14 Summary of the Seattle study results  Variable results obtained for adults with 1-5 years schooling (including attainment of the highest level in the study for reading and for linguistic competence)  Results for the 0-schooled adults uniformly low, as shown on the next slide.  Most 0-schooled adults have low oral competence in morpho-syntax; there is variation in phonological competence.  Adults’ onset and rhyme awareness considerably exceeds their phonemic awareness, which approaches zero for some.

15 Seattle study 0-schooled adults Target-like phonology oral proficiency (1= rudimentary; 5=native-like) awareness tasks % correct reading level onset and rhyme phoneme/ segment Phung29%251%0%1 Nien3%134%17%1 Keif69%261%8%1 Abba56%2 17%1 Aliya63%237%0%1 Shamey54%120%16%1 Asia81%236%0%2 Sharif71%568%42%4

16 Variable success in the group: Taking a look at two learners  Phung  20 years’ residence in the USA  Children had all attended school; some even at uni  She’d had one year of ESL at testing  Sharif  Two years’ residence in the USA  Family members were only literate in Arabic and Somali, not in English  He’d had two weeks of ESL at testing

17 Why do some succeed but not others?  “We have to conclude that truly successful L2 learners who started as full illiterates are really very rare.“ (Kurvers & van de Craats 2008)  But consider Sharif  Need for further study  The Seattle study  Did not produce any results for vocabulary (the X-Lex test was not a valid measure)  Could not test segmental perception: students’ vocabulary was too small  Did not look at actual development

18 The UK study: Young-Scholten & Naeb  Focus on adults with no schooling or minimal schooling in a language which does not use the Roman alphabet  Collect information on students’ background, including exposure to English outside the classroom  Administer the same phonological awareness tasks as in the Seattle study, adding words students are learning (henceforth ‘ESL words’)  Measure vocabulary (British Picture Vocabulary Scale, similar to the Peabody)  Test students twice (June 2008 and March 2009)

19 Participants’ education, ESL, English contact StudentsexNL(s)NL schoolUK arrival Age in 2008 ESLextra- classroom English AbdullahMNouba; Arabic02006321 yrfriends FaridaFUrdu2 yrs2005481 yrtv; family FazilattFPunjabi02001381 yrchildren HakimaFDari02001663 yrschildren NagesMTamil9 yrs (?)1998432 yrstv; children NighistyFArabic; Tigrinian1 yr2003444 yrstv; family NasimMUrdu02003485 yrschildren SargulFKurdish, Farsi; Arabic 3 yrs2004371 yrtv; children ShafidaFUrdu; Mirpuri1 yr1999351 yrchildren ShagufaFDari; Pushto02005281 yrtv;Family YasmeenFPunjabi02006351 yrtv; family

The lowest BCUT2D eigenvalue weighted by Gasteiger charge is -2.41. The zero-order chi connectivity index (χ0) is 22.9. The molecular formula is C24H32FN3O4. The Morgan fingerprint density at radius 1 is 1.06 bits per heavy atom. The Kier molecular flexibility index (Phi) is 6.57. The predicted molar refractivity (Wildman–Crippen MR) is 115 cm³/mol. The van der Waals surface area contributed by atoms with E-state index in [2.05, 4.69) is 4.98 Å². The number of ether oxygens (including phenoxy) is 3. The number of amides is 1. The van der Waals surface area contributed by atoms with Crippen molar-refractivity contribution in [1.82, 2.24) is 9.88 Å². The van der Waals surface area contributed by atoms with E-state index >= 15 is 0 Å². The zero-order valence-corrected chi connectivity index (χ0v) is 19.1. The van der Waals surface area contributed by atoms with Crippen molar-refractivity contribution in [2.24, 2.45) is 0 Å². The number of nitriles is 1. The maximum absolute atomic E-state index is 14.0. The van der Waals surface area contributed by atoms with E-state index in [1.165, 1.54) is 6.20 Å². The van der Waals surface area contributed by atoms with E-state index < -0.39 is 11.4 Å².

20 stableimprovementdrop linguistic competence vocabulary phonology phonological awareness syllable counting (site 1) rhyme awareness (site 2) medial phoneme awareness (site 2) rhyme, onset awareness word-initial phoneme awareness medial phoneme awareness (site 1); final phoneme awareness reading skills-signs -alphabet -single words -ESL words Results: Students (at two sites) improved between time 1 and time 2

21 Correlations  We looked at relationships between sets of scores (typically correct/attempts made) and found statistically significant correlations between the sub-components of phonological awareness, reading skills and vocabulary  The numerous correlations found suggest positive developments in these adults’ cognitive processing, their linguistic competence and their reading skills  By examining – essentially under a microscope - these students’ knowledge and skills, we can document the small steps they take as they learn to read in English

22 Testing of vocabulary size, alphabet knowledge, rhyme awareness  Vocabulary: British Picture Vocabulary Scale  Alphabet: identification of letters in different fonts  B X L l p  Rhyme awareness: students heard sets of 3 words (4 words used in Burt et al., Seattle studies) picked the “odd one out’  can, SHOP, man  SIT, thin, skin  hot, SHIRT, not  sun, fun, LEG  chip, CAR, lip

23 Positive correlations between vocabulary and other measures Raw vocabulary T1 Alphabet T1 Rhyme awareness T1 Raw vocabulary T2 0.0020.0310.016 Alphabet T1 Rhyme awareness T1 Raw vocabulary T10.0210.024

24 Testing of onset awareness  Onset awareness: which word is the odd one out?  sleep, sport, CASH  red, WITH, ring  KICK, this, that  big, MILK, bus  fast, fish, PARK

25 Testing of phoneme awareness: after examples, researcher read words in left column; students needed to say those in right column  Initial (phon awareness 1 on tables below)  broomroom  leg egg  meat eat  clock lock  trainrain  Medial (phon awareness 2 on tables below)  frogfog  swingsing  spoonsoon  glassgas  sport sort  Final (phon awareness 3 on tables below)  lamplamb  weak we  forkfor  soupSue  port poor

26 Testing phonological competence: consonant clusters and vowels Consonant production Students were prompted to say words with word- initial and word-final consonant clusters using pictures of objects (e.g. clock, train, bread, desk, milk, six; 14 objects in all). Attempts counted only if the word students produced contained a cluster. Oral segment distinction (vowels) Using pictures, students prompted to say 14 words containing monopthongs (especially lax vowels) and diphthongs, e.g. metro, chicken, cat, smile.

27 Correlations between consonant production and other measures Phoneme awareness 2 T2 Consonant production T1 0.028 Consonant production T1 Consonant production T20.011 Site 1 Site 2 Rhyme awareness T2 Rhyme awareness T1 Onset awareness T2 Consonant production T1.000 All measures correlate positively; those in red correlate negatively.

28 Testing syllable awareness  Syllable counting  Familiar words  pencil, Manchester, Victoria, supermarket, paracetemol  Unfamiliar words  agility, nomenclature, derelict, abyss, periodical